They are a business. When their costs go up their prices go up. That isn't gouging, that isn't illegal or even too immoral.

This is BP's work of art and if I read of any "government bailout" to help finance any of the cleanup my head is going to assplode.

NPR reported in one of their articles that BP had asked about Federal assistance and was told to pound sand. Apparently, the government had been convinced by industry over months of meetings that all the government studies that were done on platform safety meant that due diligence had been done. They are reportedly rethinking that conclusion...

Robear wrote:

NPR reported in one of their articles that BP had asked about Federal assistance and was told to pound sand.

What if BP told the government that the oil was spilled because the drilling rig was being used to trade derivatives and one of the trades blew up? That sort of excuse seems to work well on the Obama administration .

And the Bush Administration, for that matter.

That would matter to me if Bush was still the president. Though it's hard to imagine an oil company having to pretend to be from Wall Street to get his help.

Does anyone really thing BP will pay? Exxon still hasn't paid their fines for the Valdez.

I, actually, think it would be a good thing for gas prices to go up sharply and stay there for a prolonged period. If gas goes to $4.50/gallon and stays there, maybe people will start making saner decisions regarding the cars they drive.

Paleocon wrote:

I, actually, think it would be a good thing for gas prices to go up sharply and stay there for a prolonged period. If gas goes to $4.50/gallon and stays there, maybe people will start making saner decisions regarding the cars they drive.

The price has to be paid. Even if I have to pay it along with the knuckle-draggers who were yelling "Drill Baby Drill" in 2008.

Actually, with the second downed oil rig I think I might have to consider becoming a 9-11 "truther". This is the third major man-made catastrophe in the last decade that's going to involve significant govt. financial intervention on behalf of the wealthy along with drastic changes in govt. control over our lives. Hmmm...

Edwin wrote:

Does anyone really thing BP will pay? Exxon still hasn't paid their fines for the Valdez.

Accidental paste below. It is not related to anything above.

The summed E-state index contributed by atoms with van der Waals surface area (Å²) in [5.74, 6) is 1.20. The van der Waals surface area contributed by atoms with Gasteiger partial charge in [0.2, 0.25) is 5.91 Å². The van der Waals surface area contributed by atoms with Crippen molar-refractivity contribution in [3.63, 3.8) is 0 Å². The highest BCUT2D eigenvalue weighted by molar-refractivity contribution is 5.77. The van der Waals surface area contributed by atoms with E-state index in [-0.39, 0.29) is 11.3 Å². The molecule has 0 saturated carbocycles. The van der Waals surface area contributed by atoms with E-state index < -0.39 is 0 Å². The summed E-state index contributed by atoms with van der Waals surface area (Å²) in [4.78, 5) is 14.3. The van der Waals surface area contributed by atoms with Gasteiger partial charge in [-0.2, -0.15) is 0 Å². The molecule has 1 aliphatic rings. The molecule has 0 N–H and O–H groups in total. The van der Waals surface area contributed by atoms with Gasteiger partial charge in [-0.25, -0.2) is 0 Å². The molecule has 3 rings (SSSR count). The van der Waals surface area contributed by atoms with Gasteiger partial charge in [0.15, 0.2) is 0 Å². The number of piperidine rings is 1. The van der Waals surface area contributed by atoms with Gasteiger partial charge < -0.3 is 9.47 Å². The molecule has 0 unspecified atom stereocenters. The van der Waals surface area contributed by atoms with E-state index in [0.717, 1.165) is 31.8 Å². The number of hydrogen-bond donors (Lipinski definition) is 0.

I think there is going to be greater public pressure to make BP pay for the cleanup than there was with Exxon. It's a foreign company and conservatives don't want this derailing the drill, baby, drill ideology. It seems to me they won't have a problem throwing them under the bus for this as long as it doesn't result in substantive long term changes in safety and environmental protections.

Paleocon wrote:

I, actually, think it would be a good thing for gas prices to go up sharply and stay there for a prolonged period. If gas goes to $4.50/gallon and stays there, maybe people will start making saner decisions regarding the cars they drive.

My decision to drive an old Jeep was perfectly sane considering Insurance, Gas and repair costs. What they need to do is internalize the externalities of the gas cost.

What the government needs to do is pave the way to make it insanely lucrative to develop a non-petroleum based alternative that's practical and affordable.

ie the first automaker to develop a "plug in" car en masse that sells for $20k and doesn't kill people won't have to pay taxes for 10 years.

The second rig was an old, small "inland mobile drilling rig", which was being towed to a scrap yard. Nothing like the big blowout.

farley3k wrote:

They are a business. When their costs go up their prices go up. That isn't gouging, that isn't illegal or even too immoral.

It is when their prices go up because they f***ed up. I didn't f*** up. Why should I have to pay the cost of fixing their mistake that they made on the way to maximizing profits?

Bear wrote:

What the government needs to do is pave the way to make it insanely lucrative to develop a non-petroleum based alternative that's practical and affordable.

ie the first automaker to develop a "plug in" car en masse that sells for $20k and doesn't kill people won't have to pay taxes for 10 years.

Electricity doesn't come from nowhere. An electric economy is a nuclear economy.

LobsterMobster wrote:

Electricity doesn't come from nowhere. An electric economy is a nuclear economy.

Windmills, solar, hydro etc. There are non nuclear alternatives to producing electricity.

We need to stop making excuses and start finding solutions.

Bear wrote:
LobsterMobster wrote:

Electricity doesn't come from nowhere. An electric economy is a nuclear economy.

Windmills, solar, hydro etc. There are non nuclear alternatives to producing electricity.

We need to stop making excuses and start finding solutions.

There's nothing wrong with nuclear.